Advice: Trying to Help Your Extended Family Understand Autism
When asked what the hardest thing to cope with when dealing with Autism is a lot of parents will name things such as lack of sleep or meltdowns as their top rating stressors. Truth be it, a lot of the time the number one stressor in our lives isn’t our Autistic child at all; it’s our extended family members. The ones that say they’ll be there, but obviously do nothing but judge. You know the ones I’m talking about; the Aunt, Uncle, or Grandparent that just simply doesn’t get it. With that ignorance a lot of the times come hurt feelings and harsh words.
The people we love often don’t understand that their words tend to cut deeper than those of strangers. Often, they have no idea they are even doing it. Other times they are aware of their prejudice.
What am I talking about and what do we do about it?
We’ve all heard them. Those hurtful comments at family get togethers or online. Those comments we hear, or the actions taken, or not taken by our loved ones. Maybe we left our child in their care and they did nothing to help them cope with a meltdown; maybe they constantly pass judgement with their harsh words such as, “If you didn’t give in all the time he/she wouldn’t be so bad. You are making it worse.” Or the famous, “Just whoop that kids butt.” Maybe you have even heard my all-time favorites, “How can someone screw up raising a kid so badly, if I had he/she they wouldn’t act like that.” And the lovely, “This is just bad parenting, Autism isn’t even a real thing.” Or possibly they just exclude your Autistic child all together. Their visits are seemingly getting further and farther apart. Whatever the case may be, their ignorance to our situations can be the biggest stressor in our lives.
Many people with no exposure or understanding of Autism honestly think it is just bad parenting. When they see your child meltdown or act out of the ordinary to them it is nothing more than a temper tantrum being thrown by a child that they may classify as a brat. This automatically leads them to the conclusion that the parent is to blame. Sometimes it doesn’t matter what you say to them, they still don’t get it. Your explanation is treated as nothing more than an excuse for your poor parenting.
In these cases, it is important to come to the realization that no matter how hard we try we can’t change people’s minds for them or make them be willing to learn. No matter how much you love your “Aunt Sue” she may never be willing to learn more about Autism. She may never get you and your family. This never gets easier, but it is common knowledge that once a child is diagnosed people change. Our relationships with people change and that is something we must be okay with.
Families sometimes drift apart because of a blatant disregard for learning about Autism. Friendships often times even come to an end. Unfortunately, from time to time it just isn’t worth your breath to try to better these relationships. Just keep spreading the awareness to the ones that will listen and maybe one day that beloved family member will get it. This is one reason why spreading the awareness and acceptance of this disorder is so important for all of us to do, in force. That extends to our family members-not just the public. Our families need to be taught how to handle our children, just as we had to learn or may still be learning.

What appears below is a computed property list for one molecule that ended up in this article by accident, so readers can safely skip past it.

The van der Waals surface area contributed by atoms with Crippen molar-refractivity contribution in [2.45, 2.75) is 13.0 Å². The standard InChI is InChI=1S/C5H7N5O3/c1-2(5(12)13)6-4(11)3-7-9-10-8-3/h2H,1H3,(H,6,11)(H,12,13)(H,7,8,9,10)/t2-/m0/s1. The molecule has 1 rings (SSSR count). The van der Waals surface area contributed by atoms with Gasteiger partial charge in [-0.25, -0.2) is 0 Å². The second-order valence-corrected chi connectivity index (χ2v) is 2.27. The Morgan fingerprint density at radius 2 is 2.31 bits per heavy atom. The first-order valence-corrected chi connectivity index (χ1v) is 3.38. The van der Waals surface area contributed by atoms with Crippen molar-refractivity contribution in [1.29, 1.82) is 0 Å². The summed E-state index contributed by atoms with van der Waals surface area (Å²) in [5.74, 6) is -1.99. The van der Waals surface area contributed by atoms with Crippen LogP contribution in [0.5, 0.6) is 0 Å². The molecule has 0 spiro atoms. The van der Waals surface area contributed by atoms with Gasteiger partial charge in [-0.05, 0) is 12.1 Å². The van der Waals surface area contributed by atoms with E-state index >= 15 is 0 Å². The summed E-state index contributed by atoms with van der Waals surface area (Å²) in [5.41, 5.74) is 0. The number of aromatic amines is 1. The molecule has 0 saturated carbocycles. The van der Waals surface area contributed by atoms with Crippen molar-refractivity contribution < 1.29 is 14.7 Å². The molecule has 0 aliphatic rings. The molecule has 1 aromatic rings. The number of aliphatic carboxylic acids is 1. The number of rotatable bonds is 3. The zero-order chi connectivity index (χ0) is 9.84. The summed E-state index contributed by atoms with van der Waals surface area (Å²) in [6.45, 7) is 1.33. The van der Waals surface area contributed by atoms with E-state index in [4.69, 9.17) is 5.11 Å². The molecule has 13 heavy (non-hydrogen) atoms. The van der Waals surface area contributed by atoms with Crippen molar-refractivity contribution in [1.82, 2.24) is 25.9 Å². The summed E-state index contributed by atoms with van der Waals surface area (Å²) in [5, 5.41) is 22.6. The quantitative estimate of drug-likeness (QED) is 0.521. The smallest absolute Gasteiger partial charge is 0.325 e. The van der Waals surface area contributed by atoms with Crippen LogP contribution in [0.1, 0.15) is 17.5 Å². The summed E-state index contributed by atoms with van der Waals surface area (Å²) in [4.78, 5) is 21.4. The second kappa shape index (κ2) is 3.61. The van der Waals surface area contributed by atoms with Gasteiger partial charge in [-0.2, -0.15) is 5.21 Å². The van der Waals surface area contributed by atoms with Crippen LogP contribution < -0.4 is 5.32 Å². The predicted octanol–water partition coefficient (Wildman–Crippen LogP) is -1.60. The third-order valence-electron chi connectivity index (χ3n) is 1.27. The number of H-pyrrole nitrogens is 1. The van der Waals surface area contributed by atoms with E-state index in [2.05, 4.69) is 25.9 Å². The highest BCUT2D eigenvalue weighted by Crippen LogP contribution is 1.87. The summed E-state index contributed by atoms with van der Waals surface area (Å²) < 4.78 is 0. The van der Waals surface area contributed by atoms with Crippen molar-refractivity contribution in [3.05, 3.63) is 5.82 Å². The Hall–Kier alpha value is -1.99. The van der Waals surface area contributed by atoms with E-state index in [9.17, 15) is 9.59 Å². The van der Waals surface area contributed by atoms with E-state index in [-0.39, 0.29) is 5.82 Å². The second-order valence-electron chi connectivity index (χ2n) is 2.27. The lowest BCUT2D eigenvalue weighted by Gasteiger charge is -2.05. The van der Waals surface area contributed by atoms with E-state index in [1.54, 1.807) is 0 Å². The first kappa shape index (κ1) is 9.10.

What if our family is willing to learn?
There are many occasions where you will bring up your concerns to your family member and instead of blowing you off they are very receptive to your advice and knowledge. In these cases, savor the opportunity.
Ideas of ways to help family members learn about Autism:
-Go to some Autism Walks
-Watch some movies about Autism
-Watch some documentaries on Autism
-Invite them to some Autism Support Groups
-Include them in therapy appointments
-One on One time
Taking them to some Autism Walks so they can see how big the Autism community in your area is happens to be a wonderful way to not only help them, but to help you connect to more families as well. These walks also let them see us support each other. They’ll get a chance to see families of all ethnic backgrounds come together for one cause.
If they are unable to participate in walks, show them movies that teach them. There are many documentaries out there now that help people understand Autism, as well as a movie called “Temple Grandin” that was put out by HBO years back that I recommend to everyone. If they are readers, recommend some books to them that helped you. I’d consult your autism support groups for book and movie ideas for your loved ones. I’d also recommend inviting your family members to join support groups; whether in person or online they are wonderful resources. They also help your family members to see that other families have similar struggles to your family.
Make sure your family member spends an adequate amount of time with your child, to help better understand him/her. Doing this will also help them get a good idea of your family dynamics and in which areas their help can be best used. Another idea is to include them in therapy appointments from time to time. Let them hear for themselves what the doctor is saying. Sometimes just hearing it from a professional themselves is all they need.
Just keep in mind that almost all families face this problem with extended family members. Always remember that it isn’t your fault if your family member doesn’t want to learn. If they do that is great! Teach them, be a resource for them. Help them learn to love Autism the way we do.